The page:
Thursday, July 22, 2010

Those early friendships

Sue's post on her son and his little friend has inspired me to write a post of my own. I am blessed with decent memory so I have fairly vivid memories of some of my kindergarten friendships. For some reason, in those days, I mostly hung out with the boys at school. So here's remembering Abhishek, Arvind and Shammi.

So first there was Abhishek. Having both just moved to Delhi from Tamil Nadu at five, we were practically inseparable and happily chatted away in Tamil all day long while our teacher unsuccessfully tried to get us to interact with the other kids who mostly spoke Hindi/English. This continued until our teacher and parents conspired to tear us apart and put us in different sections lest we turn into some kind of social rejects. Heartbreaking, really.

Then came Arvind. Arvind was the sweetest guy and we got along really well. Until he lost bladder control in class one day, that is. After that incident, he was constantly the butt of everybody's jokes and I was too embarrassed to hang out with him. So that's how poor Arvind got dumped. Some of us have to learn the harsh ways of the world sooner than others, I guess.

Then came Shammi Kapoor. No his name wasn't really Shammi Kapoor (Bollywood star), but I remember him as such because he was Shammi's most ardent fan if there ever was one. Now Shammi, for some unfathomable reason, imagined that he had found a most captivated audience in me for his Chitrahaar song-and-dance performances. So each morning, Shammi and his devoted mother would hunt the school grounds and would not rest until they had found me. Mommy dear would then leave contented for the day. Shammi was like krazy-glue. Once spotted, it was impossible to get rid of him, or to make him stop "electric-shock dancing" (Shammi Kapoor's signature dancing style). I can still recall his chahe koi mujhe junglee kahe moves.

There were others too, but these are are the most memorable and perhaps also the quirkiest.

On journeys and destinations

These past few days, I have been trying to re-evaluate my priorities in life. The recent death of a very dear relative, well before his time, has got me thinking about my life in general. There seem to be so many things that my husband and I are constantly putting on the back burner because work and other seemingly mundane things occupy our time and our minds. That much needed visit to the dentist, our annual health check up, a much-desired vacation to Rome and Paris, making a "5-year plan", taking that photography class, investments ... the list just simply goes on. And time seems to be flying. Only the other day I was telling a wide-eyed recruit that I have been working for four years. He even said 'Wow!'.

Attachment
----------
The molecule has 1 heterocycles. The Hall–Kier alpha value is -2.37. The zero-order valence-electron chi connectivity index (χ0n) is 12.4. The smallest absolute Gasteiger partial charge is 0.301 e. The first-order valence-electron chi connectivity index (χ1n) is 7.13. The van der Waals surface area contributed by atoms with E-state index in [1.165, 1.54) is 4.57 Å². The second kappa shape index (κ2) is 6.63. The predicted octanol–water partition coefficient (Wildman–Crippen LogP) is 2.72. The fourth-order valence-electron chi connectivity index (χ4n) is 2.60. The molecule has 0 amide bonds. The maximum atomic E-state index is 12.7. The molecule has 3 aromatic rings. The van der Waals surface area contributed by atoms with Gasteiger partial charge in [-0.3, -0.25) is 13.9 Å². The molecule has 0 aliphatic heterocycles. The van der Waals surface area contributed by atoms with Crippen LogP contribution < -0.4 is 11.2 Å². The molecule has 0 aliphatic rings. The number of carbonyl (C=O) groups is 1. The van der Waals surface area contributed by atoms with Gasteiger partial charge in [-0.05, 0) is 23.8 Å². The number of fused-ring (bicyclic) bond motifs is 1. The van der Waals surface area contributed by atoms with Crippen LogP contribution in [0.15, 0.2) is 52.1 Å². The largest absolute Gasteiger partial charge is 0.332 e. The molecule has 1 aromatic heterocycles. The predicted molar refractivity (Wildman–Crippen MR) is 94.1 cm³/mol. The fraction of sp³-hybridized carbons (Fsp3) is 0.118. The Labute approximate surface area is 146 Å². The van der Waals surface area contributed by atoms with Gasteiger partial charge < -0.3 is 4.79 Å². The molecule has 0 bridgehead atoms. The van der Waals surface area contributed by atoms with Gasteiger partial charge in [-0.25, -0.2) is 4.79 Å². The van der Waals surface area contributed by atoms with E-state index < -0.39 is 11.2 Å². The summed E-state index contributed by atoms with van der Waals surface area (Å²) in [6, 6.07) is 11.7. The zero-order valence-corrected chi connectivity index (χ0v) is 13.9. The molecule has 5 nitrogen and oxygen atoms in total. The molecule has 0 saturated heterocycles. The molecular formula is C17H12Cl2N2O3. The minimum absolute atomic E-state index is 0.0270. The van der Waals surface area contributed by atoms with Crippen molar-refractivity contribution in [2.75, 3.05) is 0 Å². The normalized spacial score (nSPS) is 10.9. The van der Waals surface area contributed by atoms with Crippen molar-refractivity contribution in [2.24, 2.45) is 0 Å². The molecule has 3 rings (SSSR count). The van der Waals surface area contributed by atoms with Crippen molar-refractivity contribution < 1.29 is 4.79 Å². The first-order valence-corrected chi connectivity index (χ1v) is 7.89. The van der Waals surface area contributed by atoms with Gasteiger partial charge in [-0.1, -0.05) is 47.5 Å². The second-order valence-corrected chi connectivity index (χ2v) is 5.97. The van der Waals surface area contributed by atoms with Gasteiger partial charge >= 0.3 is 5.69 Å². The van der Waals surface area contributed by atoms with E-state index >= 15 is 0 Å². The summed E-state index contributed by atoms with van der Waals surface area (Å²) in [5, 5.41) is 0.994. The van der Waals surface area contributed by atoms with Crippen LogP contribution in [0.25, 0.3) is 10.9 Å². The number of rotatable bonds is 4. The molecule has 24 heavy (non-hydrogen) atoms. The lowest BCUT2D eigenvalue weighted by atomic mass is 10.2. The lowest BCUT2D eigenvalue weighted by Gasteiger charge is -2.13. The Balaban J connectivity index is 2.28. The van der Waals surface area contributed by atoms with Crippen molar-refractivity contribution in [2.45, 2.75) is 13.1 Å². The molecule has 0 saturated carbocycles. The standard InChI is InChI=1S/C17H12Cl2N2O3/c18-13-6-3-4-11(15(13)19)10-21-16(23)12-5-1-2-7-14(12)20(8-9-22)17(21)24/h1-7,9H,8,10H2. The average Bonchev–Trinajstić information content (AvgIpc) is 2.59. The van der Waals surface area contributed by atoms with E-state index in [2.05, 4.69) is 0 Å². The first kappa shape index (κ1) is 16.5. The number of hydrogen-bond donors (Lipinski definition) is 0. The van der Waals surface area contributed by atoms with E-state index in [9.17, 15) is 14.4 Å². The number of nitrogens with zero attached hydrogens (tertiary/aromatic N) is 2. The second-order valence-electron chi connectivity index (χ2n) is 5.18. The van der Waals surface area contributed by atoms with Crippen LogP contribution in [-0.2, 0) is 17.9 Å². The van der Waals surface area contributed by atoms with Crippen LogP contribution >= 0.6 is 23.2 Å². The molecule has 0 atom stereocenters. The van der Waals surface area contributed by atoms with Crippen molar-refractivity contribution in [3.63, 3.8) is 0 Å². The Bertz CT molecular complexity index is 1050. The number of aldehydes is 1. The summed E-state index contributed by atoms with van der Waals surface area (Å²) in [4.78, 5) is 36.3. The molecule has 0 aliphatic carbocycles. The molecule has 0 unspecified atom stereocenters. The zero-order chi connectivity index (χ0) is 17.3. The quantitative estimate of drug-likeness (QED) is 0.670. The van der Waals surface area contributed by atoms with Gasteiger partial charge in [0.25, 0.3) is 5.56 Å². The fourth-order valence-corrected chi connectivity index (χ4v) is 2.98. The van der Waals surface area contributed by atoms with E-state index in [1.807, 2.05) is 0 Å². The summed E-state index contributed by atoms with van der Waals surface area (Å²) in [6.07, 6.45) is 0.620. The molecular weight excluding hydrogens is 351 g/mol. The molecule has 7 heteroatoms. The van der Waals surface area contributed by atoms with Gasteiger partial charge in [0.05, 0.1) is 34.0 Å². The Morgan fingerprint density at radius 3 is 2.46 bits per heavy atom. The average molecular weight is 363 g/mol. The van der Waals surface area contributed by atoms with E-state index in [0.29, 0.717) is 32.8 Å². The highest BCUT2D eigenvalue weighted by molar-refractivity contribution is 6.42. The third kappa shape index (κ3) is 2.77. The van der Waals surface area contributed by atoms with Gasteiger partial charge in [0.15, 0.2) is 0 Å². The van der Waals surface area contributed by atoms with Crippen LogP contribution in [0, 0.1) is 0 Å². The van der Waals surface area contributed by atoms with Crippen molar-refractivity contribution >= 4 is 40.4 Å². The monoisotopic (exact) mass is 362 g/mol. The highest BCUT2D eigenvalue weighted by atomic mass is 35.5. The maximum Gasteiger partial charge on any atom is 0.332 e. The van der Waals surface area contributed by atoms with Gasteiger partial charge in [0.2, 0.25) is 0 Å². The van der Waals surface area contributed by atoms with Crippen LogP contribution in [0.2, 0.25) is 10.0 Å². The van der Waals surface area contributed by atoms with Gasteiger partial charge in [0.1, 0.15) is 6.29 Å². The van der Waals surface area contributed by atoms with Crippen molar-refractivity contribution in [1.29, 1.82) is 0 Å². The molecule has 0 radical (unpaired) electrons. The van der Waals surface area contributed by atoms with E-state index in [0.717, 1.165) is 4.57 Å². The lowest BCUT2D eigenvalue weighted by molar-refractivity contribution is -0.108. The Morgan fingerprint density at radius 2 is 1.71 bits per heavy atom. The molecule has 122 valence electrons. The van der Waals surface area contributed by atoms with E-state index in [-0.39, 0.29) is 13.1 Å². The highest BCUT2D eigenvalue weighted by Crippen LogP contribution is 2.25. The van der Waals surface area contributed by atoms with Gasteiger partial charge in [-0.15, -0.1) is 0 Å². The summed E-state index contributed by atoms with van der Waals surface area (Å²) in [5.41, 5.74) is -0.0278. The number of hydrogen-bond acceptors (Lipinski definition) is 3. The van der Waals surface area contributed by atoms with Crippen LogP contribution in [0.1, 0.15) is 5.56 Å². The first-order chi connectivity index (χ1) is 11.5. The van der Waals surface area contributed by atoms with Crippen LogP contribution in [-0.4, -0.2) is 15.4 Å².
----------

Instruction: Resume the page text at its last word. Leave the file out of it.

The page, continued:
Another thing I have realized about myself, is that sometimes I work so very hard towards something, but only after I have invested an immense amount of time and energy in it, do I realize that it does not mean as much to me as I thought it did. Perhaps it's the challenge of the journey but not the destination that interests me? Or maybe, I get so engrossed in the journey that I never stop to think if the destination is even worth it? For instance, I remember having worked truly, insanely hard to get into a top college during my teen years. And when I didn't, oddly the thing that rankled in my brain the most was not the fact that I spent all those hours slogging away, but that I had missed a basketball game at school that everyone couldn't stop talking about, to attend a tuition class. Sure, wanting to get into a top school is not a bad goal to have. But how close was it really to my heart? I honestly don't know. Yet, I spent the better part of my teen years working towards it, and in the process, missed many a birthday and hanging out with friends like a normal teenager should.

Anyway, here's an interesting story - . It's nothing new, many may have read it, but it conveys a simple yet interesting thought. Sometimes, I suppose we don't really analyze what we're working towards or why, and if, in the process we are missing out on the things that truly matter to us.

And on that note, I encourage everyone to take an hour out of your year to get your annual health check-up done. It's never too early or too late to start paying attention to your health. You owe it to yourself.